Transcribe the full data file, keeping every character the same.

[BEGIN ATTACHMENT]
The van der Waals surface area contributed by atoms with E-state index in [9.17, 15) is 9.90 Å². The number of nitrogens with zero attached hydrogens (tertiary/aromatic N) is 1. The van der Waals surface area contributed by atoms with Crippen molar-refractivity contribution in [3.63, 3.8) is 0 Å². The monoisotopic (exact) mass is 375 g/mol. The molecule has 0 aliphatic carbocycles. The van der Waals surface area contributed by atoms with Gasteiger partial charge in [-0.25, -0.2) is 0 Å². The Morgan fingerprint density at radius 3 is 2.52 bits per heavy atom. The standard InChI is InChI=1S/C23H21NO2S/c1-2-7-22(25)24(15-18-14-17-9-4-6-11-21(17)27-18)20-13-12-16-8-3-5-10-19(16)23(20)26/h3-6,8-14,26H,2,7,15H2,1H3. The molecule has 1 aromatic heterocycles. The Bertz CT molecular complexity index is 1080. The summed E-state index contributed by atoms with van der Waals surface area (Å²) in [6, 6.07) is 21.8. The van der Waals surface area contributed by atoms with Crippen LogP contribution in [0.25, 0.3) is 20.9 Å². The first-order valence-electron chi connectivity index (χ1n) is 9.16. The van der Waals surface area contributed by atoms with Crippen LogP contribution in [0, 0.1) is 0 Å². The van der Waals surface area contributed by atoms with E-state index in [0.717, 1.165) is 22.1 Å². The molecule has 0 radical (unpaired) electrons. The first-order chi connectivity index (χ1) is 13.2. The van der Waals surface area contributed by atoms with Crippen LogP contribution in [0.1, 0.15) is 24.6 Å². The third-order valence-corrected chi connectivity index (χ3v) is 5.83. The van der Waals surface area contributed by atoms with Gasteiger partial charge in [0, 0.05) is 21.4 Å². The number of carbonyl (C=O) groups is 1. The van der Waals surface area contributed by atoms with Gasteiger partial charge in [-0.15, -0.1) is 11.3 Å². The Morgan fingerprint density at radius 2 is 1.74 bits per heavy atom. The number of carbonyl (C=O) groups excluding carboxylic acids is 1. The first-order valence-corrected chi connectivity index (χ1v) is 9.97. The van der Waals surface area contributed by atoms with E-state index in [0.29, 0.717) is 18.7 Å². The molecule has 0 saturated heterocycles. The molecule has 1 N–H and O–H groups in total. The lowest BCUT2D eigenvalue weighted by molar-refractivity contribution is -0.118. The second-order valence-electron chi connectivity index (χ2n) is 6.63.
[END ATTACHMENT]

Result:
The van der Waals surface area contributed by atoms with E-state index in [9.17, 15) is 9.90 Å². The number of nitrogens with zero attached hydrogens (tertiary/aromatic N) is 1. The van der Waals surface area contributed by atoms with Crippen molar-refractivity contribution in [3.63, 3.8) is 0 Å². The monoisotopic (exact) mass is 375 g/mol. The molecule has 0 aliphatic carbocycles. The van der Waals surface area contributed by atoms with Gasteiger partial charge in [-0.25, -0.2) is 0 Å². The Morgan fingerprint density at radius 3 is 2.52 bits per heavy atom. The standard InChI is InChI=1S/C23H21NO2S/c1-2-7-22(25)24(15-18-14-17-9-4-6-11-21(17)27-18)20-13-12-16-8-3-5-10-19(16)23(20)26/h3-6,8-14,26H,2,7,15H2,1H3. The molecule has 1 aromatic heterocycles. The Bertz CT molecular complexity index is 1080. The summed E-state index contributed by atoms with van der Waals surface area (Å²) in [6, 6.07) is 21.8. The van der Waals surface area contributed by atoms with Crippen LogP contribution in [0.25, 0.3) is 20.9 Å². The first-order valence-electron chi connectivity index (χ1n) is 9.16. The van der Waals surface area contributed by atoms with Crippen LogP contribution in [0, 0.1) is 0 Å². The van der Waals surface area contributed by atoms with E-state index in [0.717, 1.165) is 22.1 Å². The molecule has 0 radical (unpaired) electrons. The first-order chi connectivity index (χ1) is 13.2. The van der Waals surface area contributed by atoms with Crippen LogP contribution in [0.1, 0.15) is 24.6 Å². The third-order valence-corrected chi connectivity index (χ3v) is 5.83. The van der Waals surface area contributed by atoms with Gasteiger partial charge in [0, 0.05) is 21.4 Å². The number of carbonyl (C=O) groups is 1. The van der Waals surface area contributed by atoms with Gasteiger partial charge in [-0.15, -0.1) is 11.3 Å². The Morgan fingerprint density at radius 2 is 1.74 bits per heavy atom. The number of carbonyl (C=O) groups excluding carboxylic acids is 1. The first-order valence-corrected chi connectivity index (χ1v) is 9.97. The van der Waals surface area contributed by atoms with E-state index in [0.29, 0.717) is 18.7 Å². The molecule has 0 saturated heterocycles. The molecule has 1 N–H and O–H groups in total. The lowest BCUT2D eigenvalue weighted by molar-refractivity contribution is -0.118. The second-order valence-electron chi connectivity index (χ2n) is 6.63.